If you manage to get ahold of a topographical map of the area before you leave Cusco you can opt to trek Mollepata, Cachora and Huanicapa if you’re feeling pretty adventurous.

Don’t skip Aguas Calientes

Ah, Aguas Calientes, the gateway to Machu Picchu, the jumping off point if you will. Most travelers seem to skip over Aguas Calientes and go to Machu Picchu on a day trip from Cusco or just spend a quick night there in transit to the famed site. Aguas Calientes is a sleepy little town set in a picturesque valley with a couple attractions of it’s own including a hot spring and a cloud forest hike. I spent two nights in Aguas Calientes and wished I would have had one or two more days there to have explored Aguas a little more.

Yes, you can find cheap accommodation in Aguas Calientes

Aguas Calientes is known to be on the pricey side in comparison to the rest of Peru which is well known as an inexpensive destination. But don’t fear, with some planning you can stay in Aguas for less. Hostel dorms can be found for as little as 30 s/. to 50 s/.($10-20) per night. There is even the Camp Municipal where you can pitch a tent for 15 s/ per night. Plan to book well in advance to find the cheapest deals on accommodation, especially when planning a visit during the peak season (May to September), you know: early bird gets the worm. Another great way to cut down on expenses is to hit the market or grocer before you leave Cusco and stock up on food. Food does cost more in Aguas Calientes (and boy is the restaurant at Machu Picchu expensive, but very good).

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Don’t forget to acclimate

Machu Picchu and Aguas Calientes sit a little lower in elevation than Cusco, but don’t potentially ruin your trip by not giving yourself a few days in Cusco to adjust to the altitude. Altitude sickness is very real and can be dangerous.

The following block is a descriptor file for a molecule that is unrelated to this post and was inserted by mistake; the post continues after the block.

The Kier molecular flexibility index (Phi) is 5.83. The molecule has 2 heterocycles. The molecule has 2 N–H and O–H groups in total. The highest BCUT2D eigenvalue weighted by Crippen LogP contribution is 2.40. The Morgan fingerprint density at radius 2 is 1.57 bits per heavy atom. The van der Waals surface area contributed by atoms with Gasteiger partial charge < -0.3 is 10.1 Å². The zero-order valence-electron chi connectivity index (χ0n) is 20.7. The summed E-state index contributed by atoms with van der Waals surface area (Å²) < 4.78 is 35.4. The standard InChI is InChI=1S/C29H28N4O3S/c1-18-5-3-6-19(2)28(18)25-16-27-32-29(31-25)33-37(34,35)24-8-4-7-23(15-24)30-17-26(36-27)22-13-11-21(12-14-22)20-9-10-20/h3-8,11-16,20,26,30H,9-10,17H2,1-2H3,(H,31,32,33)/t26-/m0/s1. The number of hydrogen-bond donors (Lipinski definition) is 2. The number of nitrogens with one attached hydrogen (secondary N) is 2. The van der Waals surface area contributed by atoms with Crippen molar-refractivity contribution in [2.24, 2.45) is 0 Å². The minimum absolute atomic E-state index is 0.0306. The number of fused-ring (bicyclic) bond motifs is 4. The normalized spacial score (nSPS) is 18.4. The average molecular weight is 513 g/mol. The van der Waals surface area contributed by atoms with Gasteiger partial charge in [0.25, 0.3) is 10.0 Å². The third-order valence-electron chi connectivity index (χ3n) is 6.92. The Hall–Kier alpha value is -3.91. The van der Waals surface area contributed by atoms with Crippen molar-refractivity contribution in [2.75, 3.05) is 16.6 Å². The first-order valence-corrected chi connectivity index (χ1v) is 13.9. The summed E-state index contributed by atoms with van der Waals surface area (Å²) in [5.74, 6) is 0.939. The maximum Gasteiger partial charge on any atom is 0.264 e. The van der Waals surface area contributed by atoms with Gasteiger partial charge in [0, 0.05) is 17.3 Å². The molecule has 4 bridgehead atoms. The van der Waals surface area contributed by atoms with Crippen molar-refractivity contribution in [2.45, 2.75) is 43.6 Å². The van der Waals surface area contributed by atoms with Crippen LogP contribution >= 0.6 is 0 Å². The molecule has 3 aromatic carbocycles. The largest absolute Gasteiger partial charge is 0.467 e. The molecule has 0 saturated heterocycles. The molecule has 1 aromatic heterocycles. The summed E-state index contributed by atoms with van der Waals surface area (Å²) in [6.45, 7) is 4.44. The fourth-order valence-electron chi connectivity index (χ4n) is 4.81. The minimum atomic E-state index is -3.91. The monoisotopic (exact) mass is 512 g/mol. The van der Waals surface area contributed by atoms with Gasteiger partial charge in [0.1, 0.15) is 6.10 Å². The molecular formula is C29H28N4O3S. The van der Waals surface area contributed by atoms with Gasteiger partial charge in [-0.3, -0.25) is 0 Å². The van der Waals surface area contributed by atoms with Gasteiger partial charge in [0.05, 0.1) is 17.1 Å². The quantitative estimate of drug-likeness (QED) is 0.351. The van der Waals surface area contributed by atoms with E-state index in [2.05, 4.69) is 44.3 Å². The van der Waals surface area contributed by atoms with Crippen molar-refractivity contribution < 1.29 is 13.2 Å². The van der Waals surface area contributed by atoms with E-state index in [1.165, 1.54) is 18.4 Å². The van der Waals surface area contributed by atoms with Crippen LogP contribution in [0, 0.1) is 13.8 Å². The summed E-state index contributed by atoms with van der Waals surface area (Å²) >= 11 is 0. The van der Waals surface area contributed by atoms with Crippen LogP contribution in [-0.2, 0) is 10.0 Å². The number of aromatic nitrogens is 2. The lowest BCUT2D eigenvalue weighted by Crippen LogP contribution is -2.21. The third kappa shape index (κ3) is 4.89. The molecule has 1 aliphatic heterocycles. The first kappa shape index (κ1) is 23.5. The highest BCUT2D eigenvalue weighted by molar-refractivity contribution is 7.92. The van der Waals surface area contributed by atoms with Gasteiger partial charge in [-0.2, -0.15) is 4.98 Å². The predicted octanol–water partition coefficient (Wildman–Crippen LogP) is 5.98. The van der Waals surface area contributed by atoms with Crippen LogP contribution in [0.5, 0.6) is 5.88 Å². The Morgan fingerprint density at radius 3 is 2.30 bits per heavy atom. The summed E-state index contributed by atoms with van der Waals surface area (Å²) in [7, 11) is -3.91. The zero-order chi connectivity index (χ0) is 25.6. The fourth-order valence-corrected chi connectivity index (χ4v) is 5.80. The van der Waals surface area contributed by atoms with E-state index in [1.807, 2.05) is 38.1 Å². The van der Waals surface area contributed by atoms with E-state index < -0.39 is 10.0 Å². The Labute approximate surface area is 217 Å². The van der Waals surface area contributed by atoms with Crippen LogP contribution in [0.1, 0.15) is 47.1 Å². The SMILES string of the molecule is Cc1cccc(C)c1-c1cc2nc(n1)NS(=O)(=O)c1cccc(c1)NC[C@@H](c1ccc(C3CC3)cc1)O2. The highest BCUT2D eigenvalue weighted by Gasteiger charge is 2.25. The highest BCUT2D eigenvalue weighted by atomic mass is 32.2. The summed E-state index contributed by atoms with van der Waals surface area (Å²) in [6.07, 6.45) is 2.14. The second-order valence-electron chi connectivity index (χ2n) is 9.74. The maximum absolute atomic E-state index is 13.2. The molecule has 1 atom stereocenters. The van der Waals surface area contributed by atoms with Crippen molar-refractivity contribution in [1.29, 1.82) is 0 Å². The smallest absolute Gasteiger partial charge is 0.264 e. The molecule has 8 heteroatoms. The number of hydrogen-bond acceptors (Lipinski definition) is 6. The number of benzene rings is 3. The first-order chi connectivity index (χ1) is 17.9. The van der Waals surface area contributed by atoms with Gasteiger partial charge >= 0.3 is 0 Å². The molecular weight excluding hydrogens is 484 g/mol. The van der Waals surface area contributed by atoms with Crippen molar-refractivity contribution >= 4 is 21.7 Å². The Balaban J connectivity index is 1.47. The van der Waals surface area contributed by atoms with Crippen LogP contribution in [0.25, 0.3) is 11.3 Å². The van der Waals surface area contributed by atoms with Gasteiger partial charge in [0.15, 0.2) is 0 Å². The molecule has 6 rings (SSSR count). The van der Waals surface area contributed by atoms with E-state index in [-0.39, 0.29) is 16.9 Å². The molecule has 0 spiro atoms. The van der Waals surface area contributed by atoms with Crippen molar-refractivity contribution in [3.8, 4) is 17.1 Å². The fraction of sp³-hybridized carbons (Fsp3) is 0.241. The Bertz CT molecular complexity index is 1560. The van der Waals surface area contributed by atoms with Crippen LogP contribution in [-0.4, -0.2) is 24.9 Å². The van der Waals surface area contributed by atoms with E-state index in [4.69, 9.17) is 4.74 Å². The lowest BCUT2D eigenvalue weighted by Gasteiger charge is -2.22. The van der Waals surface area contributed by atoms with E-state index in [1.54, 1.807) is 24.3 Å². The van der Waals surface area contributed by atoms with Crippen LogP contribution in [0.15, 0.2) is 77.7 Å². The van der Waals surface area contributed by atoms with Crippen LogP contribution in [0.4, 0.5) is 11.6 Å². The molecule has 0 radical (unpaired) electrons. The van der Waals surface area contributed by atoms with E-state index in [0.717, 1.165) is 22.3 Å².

Get your bus ticket (or allot enough time to walk to the park)

Roundtrip bus tickets can be purchased from a little building just across the bridge from the train station. The building has a sign that says ‘Venta Oficial de Ticket de Bus‘ on it. Adult return tickets are 79 s/. ($24), children 40 s/. ($12). The first buses leave at 5:30 am and the line to purchase tickets will be lined up long before then.

If opting to walk from Aguas Calientes plan for the walk up to take 60-90 minutes on average, and you will gain about 2,000 meters in elevation on the way up there.

Know the Park Hours

The gates to Machu Picchu open at 6 am and close at 5 pm everyday. Plan your bus or walk to the park accordingly.

Good things come to those who wait: The late afternoon at Machu Picchu. Most tourists will be at the gates as the park opens to catch that famed Machu Picchu sunrise and then already leave before 1pm. After about 2pm I felt like we almost had the park and all the llamas to ourselves, there was hardly a soul there! Plus that golden afternoon light on Huayna Picchu was to die for, not to take the glory away from the sunrise, but I was very happy we stayed open to close.

Machu Picchu, Machu Picchu Peru, Machu Picchu Tips, Peru, Sacred Valley

When I posted this photo on Instagram I had so many people asking how I shot it with no one else in it but Tay. Well, because this was right as the park was closing. Late afternoon, I tell you what…(Although if you look real close on the right hand side of the picture you can see a line of people on a tour).

Machu Picchu Tickets for less

Did you know there’s an often overlooked cheaper option for entrance into Machu Picchu? There is an ‘evening’ ticket permitting entrance from 1pm to 5pm for 100 s/. per person. This is a good option for those that come from Cusco in the morning and go straight to the park and are only spending one night in Aguas Calientes before departing back to Cusco.

Best Time to Go?

May to September is the peak season and the time when Peru is most likely to have clear, more stable weather (Peru is notorious for having unpredictable weather, so expect anything any time of year.) October to April is the wet season with a tendency for more rain and a mist and sometimes even thick clouds that never break in the worst case.

Hiring a Guide

Having a guide is still not mandatory, although that may change in the future. If you would like to have a guide to take you through the park you can easily hire one when you arrive at the park. They will be vying for your attention as you approach the gate. Expect to pay around 140-160 s/. for a roughly two hour guided tour of the park for 1-2 people.